I think, as intellectuals, we need to look more carefully into the living experience of meditation. Why does the sense of self seem to change, and how to describe that change? It seems to be some sort of subtle shift. Material reality becomes both more vivid and less “real” – as one approaches nearer to the threshold of sheer life, sensing the active interrelations that (neither energy nor matter, but somehow both?) furiously at work, one experiences a sense of living interconnectedness or interrelationship, what one might call an ecological “inter-being” rather than a solid self. To me, that makes sense: one can’t have both at the same time, a living sense of interrelationship and a solid sense of self or identity. Indeed, the former is an antidote to the latter. To experience interrelationship is to relax the need for grasping at the world, because the active experience of relationship is an antidote to the insecurity that makes us cling to forms of existence (ideologies, institutions). When I talk to friends and neighbors who are extreme skeptics, I notice not only the pain they’re in over the state of the world and the utter hypocrisy of human beings, but their unwillingness to be content with what Morton (like Dzongsar Khyentse Rinpoche) calls warm and fuzzy feelings of compassion. So, it really seems necessary to get directly to this non-dual wisdom – and to encounter it as an experience, so that doubt (and with doubt, fear, hatred, fixed opinions, a strong sense of “you” and “me,” not to mention a terrible fear of death) subsides. His Holiness the Dalai Lama often talks of the need to study, reflect, and meditate to eventually develop a firm conviction, and deep confidence, in the intimate relationship between emptiness and appearance, or in the fact that the self does not exist in the way it seems to exist. Thought, after all, is precisely what doesn’t want to end – yet precisely that which makes us insecure, giving us concepts and ideas to cling to, which are always fragmentary, and which always impede attention and relationship. As David Bohm – in dialogue with J. Krishnamurti (in The Ending of Time) – explored, thought is time, and time is knowledge. In other words, thought isn’t relationship.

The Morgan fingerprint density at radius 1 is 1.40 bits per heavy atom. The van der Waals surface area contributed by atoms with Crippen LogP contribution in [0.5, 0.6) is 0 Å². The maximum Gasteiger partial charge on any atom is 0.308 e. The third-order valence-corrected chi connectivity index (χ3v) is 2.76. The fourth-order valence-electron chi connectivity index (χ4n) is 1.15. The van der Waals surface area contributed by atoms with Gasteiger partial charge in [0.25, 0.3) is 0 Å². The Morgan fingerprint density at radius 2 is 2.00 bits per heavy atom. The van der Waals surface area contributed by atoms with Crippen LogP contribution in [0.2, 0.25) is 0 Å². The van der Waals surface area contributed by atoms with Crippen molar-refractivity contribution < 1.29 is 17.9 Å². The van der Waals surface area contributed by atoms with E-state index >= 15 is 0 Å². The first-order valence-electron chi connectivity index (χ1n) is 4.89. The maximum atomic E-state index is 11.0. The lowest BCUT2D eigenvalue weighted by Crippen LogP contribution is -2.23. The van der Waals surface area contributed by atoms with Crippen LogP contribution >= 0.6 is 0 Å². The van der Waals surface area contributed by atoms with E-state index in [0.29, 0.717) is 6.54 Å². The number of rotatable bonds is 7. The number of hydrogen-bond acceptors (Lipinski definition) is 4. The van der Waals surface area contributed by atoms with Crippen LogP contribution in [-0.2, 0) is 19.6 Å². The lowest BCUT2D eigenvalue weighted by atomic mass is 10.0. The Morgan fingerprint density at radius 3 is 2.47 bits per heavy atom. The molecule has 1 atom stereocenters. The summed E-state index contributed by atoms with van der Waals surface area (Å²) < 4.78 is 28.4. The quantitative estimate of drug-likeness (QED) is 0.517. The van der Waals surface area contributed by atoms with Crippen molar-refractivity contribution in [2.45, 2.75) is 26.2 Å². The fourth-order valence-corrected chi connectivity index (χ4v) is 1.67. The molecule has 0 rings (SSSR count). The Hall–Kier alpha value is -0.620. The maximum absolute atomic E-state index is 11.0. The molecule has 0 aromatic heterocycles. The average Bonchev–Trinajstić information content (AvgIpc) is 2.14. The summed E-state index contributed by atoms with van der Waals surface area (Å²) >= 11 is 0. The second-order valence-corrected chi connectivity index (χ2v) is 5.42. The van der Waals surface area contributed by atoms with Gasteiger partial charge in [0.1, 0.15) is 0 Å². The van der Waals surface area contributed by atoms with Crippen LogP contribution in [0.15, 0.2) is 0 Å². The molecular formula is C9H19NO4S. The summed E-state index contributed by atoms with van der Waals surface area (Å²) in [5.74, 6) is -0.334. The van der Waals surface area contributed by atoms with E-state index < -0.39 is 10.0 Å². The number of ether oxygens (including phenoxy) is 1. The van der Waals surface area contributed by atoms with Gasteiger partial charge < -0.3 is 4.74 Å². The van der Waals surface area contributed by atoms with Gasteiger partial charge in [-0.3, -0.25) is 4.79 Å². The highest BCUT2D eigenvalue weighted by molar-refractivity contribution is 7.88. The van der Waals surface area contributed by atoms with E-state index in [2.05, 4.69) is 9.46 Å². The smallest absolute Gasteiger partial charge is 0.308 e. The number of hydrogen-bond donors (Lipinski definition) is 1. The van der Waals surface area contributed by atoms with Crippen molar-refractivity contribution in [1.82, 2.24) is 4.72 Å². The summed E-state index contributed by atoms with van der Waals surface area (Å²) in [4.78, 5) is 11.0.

Interestingly, Tsongkhapa doesn’t want us to call this “suchness” (or this very active cognition of emptiness in meditation) buddha nature. According to Jinpa, he’s ok with linking it to “clear light,” but apparently not if we view this clear light as a metaphysical ground or essence. Anyway, in other traditions – Tibetan Buddhism, and maybe some indigenous traditions – the point is not just to theorize or change the way we think, but to actually experience compassion at a “depth” (or flat ontology) of interrelations. Are any western intellectuals calling for that? (Did Deleuze?) Dare we?